After Johns Hopkins study, Cedar Park Regional Medical Center offers solutions for medical debt

Cedar Park Regional Medical Center is a 108-bed, for-profit hospital located at 1401 Medical Parkway, Cedar Park. (Community Impact Newspaper file photo)
Cedar Park Regional Medical Center is a 108-bed, for-profit hospital located at 1401 Medical Parkway, Cedar Park. (Community Impact Newspaper file photo)

Cedar Park Regional Medical Center is a 108-bed, for-profit hospital located at 1401 Medical Parkway, Cedar Park. (Community Impact Newspaper file photo)

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(Courtesy Health Care Research and Policy Team at Johns Hopkins University)
Cedar Park Regional Medical Center filed the second-most lawsuits by a hospital against patients with unpaid medical bills, according to a study of 62 Texas counties released by the Health Care Research and Policy Team at Johns Hopkins University.

The study also found that—as 1.3 million Texans filed for unemployment during the coronavirus quarantine—Texas hospitals continued to file lawsuits against patients with medical debt.

However, CPRMC officials said none of the hospital's lawsuits mentioned in the study stemmed from patients suffering financial hardship due to coronavirus. CEO Bo Beaudry said CPRMC has financial counselors and flexible payment plans, and litigation is used only as a "last resort" when it is determined that the patient has the ability to pay but fails to do so.

The 108-bed, for-profit hospital located at 1401 Medical Parkway, Cedar Park filed 84 lawsuits during a two-year period, according to the study released early May 27. CPRMC tied with Longview Regional Medical Center for the second most in the study.

Beaudry issued a written statement May 27.


"Fortunately, the majority of our patients pay their bills so a very small percentage of our hospital’s nearly 180,000 annual patient encounters result in litigation," Beaudry said in the statement. "Litigation is always a last resort and is only pursued after we determine the patient has the financial ability to make some level of payment based on employment status and credit record," he wrote. "Once a bill is mailed, if no payment is received, we make numerous attempts—often 10 or more times—to contact patients via phone and mail in order to establish an interest-free payment plan workable for their circumstances. If a patient does not respond or agrees to a payment plan and then does not make payments, we may seek payment through the judicial process."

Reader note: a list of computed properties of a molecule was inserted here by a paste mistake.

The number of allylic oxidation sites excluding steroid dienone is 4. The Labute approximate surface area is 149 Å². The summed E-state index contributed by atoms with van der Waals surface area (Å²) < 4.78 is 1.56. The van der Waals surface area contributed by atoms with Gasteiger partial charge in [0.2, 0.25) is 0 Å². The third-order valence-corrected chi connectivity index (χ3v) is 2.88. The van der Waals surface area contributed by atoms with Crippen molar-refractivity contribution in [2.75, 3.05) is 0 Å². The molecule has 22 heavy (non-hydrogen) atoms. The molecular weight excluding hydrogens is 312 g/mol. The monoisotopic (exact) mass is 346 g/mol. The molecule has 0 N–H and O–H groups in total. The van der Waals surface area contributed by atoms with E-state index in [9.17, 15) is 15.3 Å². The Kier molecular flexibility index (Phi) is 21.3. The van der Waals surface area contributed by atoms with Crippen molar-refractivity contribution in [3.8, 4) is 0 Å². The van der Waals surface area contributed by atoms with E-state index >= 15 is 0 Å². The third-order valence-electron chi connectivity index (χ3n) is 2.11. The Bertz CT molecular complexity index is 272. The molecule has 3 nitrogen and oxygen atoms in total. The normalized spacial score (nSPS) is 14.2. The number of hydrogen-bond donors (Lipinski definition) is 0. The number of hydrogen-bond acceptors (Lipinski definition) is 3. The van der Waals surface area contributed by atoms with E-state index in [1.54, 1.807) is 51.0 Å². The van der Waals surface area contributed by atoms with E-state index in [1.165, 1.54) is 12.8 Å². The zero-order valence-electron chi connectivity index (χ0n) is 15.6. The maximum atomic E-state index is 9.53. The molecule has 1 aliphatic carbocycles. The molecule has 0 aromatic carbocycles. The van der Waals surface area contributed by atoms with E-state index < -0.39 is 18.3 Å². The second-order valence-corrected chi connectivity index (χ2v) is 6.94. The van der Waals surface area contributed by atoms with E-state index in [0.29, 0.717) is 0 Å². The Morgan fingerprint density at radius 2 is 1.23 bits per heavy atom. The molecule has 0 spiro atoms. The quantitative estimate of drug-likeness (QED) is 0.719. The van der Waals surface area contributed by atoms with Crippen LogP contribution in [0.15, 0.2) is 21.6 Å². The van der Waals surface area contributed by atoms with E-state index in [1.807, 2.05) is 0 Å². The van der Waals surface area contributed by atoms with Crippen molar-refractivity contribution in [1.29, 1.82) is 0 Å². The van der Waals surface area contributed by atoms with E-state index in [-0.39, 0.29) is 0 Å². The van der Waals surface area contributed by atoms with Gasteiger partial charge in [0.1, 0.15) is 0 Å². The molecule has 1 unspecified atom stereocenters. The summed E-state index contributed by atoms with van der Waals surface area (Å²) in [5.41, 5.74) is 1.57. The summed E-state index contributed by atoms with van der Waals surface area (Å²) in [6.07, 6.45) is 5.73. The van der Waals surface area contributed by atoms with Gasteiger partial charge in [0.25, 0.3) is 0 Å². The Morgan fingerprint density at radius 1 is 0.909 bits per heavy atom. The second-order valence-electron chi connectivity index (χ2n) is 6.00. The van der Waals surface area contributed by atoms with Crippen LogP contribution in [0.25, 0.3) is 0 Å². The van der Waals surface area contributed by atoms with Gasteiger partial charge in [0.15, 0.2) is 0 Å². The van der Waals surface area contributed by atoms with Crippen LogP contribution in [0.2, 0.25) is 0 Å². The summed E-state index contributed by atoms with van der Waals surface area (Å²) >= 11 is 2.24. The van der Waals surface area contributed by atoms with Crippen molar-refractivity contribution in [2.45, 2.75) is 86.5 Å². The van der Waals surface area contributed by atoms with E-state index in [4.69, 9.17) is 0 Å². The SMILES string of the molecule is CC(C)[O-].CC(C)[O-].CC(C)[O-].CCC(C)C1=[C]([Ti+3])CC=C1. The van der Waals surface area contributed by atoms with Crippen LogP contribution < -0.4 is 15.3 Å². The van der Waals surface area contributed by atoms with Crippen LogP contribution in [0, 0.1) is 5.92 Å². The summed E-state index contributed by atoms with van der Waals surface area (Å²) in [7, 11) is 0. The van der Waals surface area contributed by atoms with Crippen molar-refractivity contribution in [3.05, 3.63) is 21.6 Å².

Beaudry said none of the 84 lawsuits are related to financial hardships caused by coronavirus because of the "lengthy process" required before medical debt issues result in litigation.


He urged patients who are facing litigation from CPRMC due to financial hardships related to coronavirus to contact the hospital.

"Our hospital already has policies in place against pursuing collection suits against anyone who is unemployed and without means to pay their hospital bills," Beaudry said. "If someone has lost their job due to COVID-19 and is currently a defendant in a collection suit brought by Cedar Park Regional Medical Center, they can call 866-450-0044."

South Texas Regional Medical Center topped the list with 109 lawsuits. In 2017, South Texas Regional Medical Center in Jourdanton was acquired by Methodist Healthcare System and renamed Methodist Hospital South, according to the study.

The Johns Hopkins research team reviewed court records in 62 of Texas’ 254 counties from January 2018 to February 2020.

Due to the small sampling of Texas counties, CPRMC spokesperson Laura Balla said the study provides a "narrow—and likely incomplete—snapshot of medical debt collection across Texas."

According to the study, 28 of the 414 hospitals in the study filed lawsuits against delinquent patients during the two years. The study also found that 83% of lawsuits were filed by the DeLoney Law Group in Dallas.

Beaudry said that although litigation numbers are low, collecting payment for hospital services is essential to stay in business.

"Collecting reimbursement for the care we provide is critical to sustain operations and continued investments to enhance care for the community," Beaudry said. "Cedar Park Regional Medical Center last year provided more than $131 million in charity and uncompensated care."

The 25-page study is available below.

By Brian Perdue
Brian Perdue is the editor of the Cedar Park-Leander edition of Community Impact Newspaper. A native of Virginia's Appalachian Mountains, he has been a journalist since 1992, living and working in Virginia, Washington D.C., Hawaii's Big Island, Southern California and Florida before moving to Austin in 2019.


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